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The Wednesday 1-2-3

Responding to High Stress as a Parent: The Wednesday 1-2-3

Published about 1 month ago • 3 min read

Happy Wednesday Reader!

Since last week’s Wednesday 1-2-3 had everything to do with metabolizing and directing our anger, I figured this week’s may as well focus on something else fun and light: stress.

And while I’m going to frame this week around high-stress moments in parenting, the practice I’m going to share is fairly universal to all of us.

So I’ll start with a story.

When our youngest was 3, he entered into an intense version of the lovely experience known as the “terrible twos.”

He would have massive blow-out tantrums, throwing everything out of his room, trying to hit anyone and anything within arm’s reach, and generally create chaos through the house. All while giggling with a mysterious and terrifying (and seemingly unstoppable) maniacal laughter.

And in these moments, I often had no idea what to do.

The thing that worked the day before no longer worked. The approach offered on the parentings forums didn’t do much. No matter how much re-direction we did, he still seemed to find the direction of destruction.

Enter: my own frustration, anger, and exhaustion.

With his nightly blowouts bumping against my own needs for control and calmness (and rationality), I found myself frequently not showing up as the parent I wanted to be. I’m sure all my fellow parents have had experiences like this: when you’re stressed, confused, a bit lost in the sauce, and you respond not with empathy and gentleness toward your kiddo, but by escalating the situation and picking the fight you knew not to pick.

My partner and I were in survival mode every night between 7pm and 9pm.

Luckily – by the grace of everything good and decent in the Universe – this is no longer the season our kiddo is in. His fits are less volatile and have become much shorter as he’s learned tools and resources to calm himself down and get what he needs.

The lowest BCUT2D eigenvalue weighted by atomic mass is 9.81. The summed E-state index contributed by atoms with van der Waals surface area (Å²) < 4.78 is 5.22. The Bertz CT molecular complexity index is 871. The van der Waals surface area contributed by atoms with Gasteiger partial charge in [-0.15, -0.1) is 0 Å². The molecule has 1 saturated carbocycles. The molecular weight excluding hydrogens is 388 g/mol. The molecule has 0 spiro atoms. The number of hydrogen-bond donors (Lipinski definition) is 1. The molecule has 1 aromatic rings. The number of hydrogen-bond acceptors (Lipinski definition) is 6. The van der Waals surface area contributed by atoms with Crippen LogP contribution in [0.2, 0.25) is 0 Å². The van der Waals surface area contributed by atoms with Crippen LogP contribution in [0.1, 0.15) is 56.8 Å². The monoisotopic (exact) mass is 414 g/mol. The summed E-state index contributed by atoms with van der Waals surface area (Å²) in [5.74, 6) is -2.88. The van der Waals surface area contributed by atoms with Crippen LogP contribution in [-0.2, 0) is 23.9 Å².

But the reality is: he’s still a preschooler. Which means, the tantrums haven’t stopped.

And when they begin now, I’ve learned to engage a quick practice that helps me stay present and centered in the midst of the chaos.

Here’s how it works:

Practice: Centering

This practice is best done with your eyes open so you can do it anywhere: in a meeting, while driving, in a conversation, or with a fit-throwing kiddo. It can be done standing or seated.

  1. Soften your eyes. Let your eyes soften and bring your attention to your abdomen or the physical center of your body.
  2. Find your Length. Imagine yourself rooting down through your feet into the ground. Then, imagine the top of your head reaching up to the sky. Take a few breaths and feel the full vertical length of your body. Connect with your inherent dignity.
  3. Find your Width. Feel any sensations you might have on your shoulders and sides. Then, gently lean to the left and right, finding your balance where your weight is equally distributed. Take a few breaths with this lengthened and widened posture. Connect with who and what is around you.
  4. Find your Depth. Now feel any sensations you can on the back of your body and then the front of your body. Lean a little forward and then backward, finding your balance. Then, bring your attention back to your abdomen and your physical center while taking a few breaths. Connect with your sense of meaning and purpose in this moment.
  5. Move into Action. From this centered place, and in connection with your dignity, relational context, and sense of meaning and purpose, move with resilience and skillful action.

This practice originates from The Strozzi Institute.

When I remember to center, I respond to my kiddo with more patience, compassion, and gentle care.

And more broadly than that, I find myself being more present with my partner, more kind and forgiving with myself, and more creative in my working life, which has brought me a lot of joy.

Try it out sometime this week and let me know how it goes!

❓ Questions

  1. What are 2-3 tactics you've learned for returning to your sense of meaning and purpose in the midst of conflict?
  2. What societal issues, problems, or narratives lead you to feel "uncentered" when faced with them? What might a practice look like for you that allows you to engage with these more authentically and whole-heartedly?

🛠️ Resources


⏪ If you missed last week's email:

I shared a ritual for metabolizing anger from Cole Arthur Riley.


Hope all is well-enough with you,

Andrew

IG: @andrewglang

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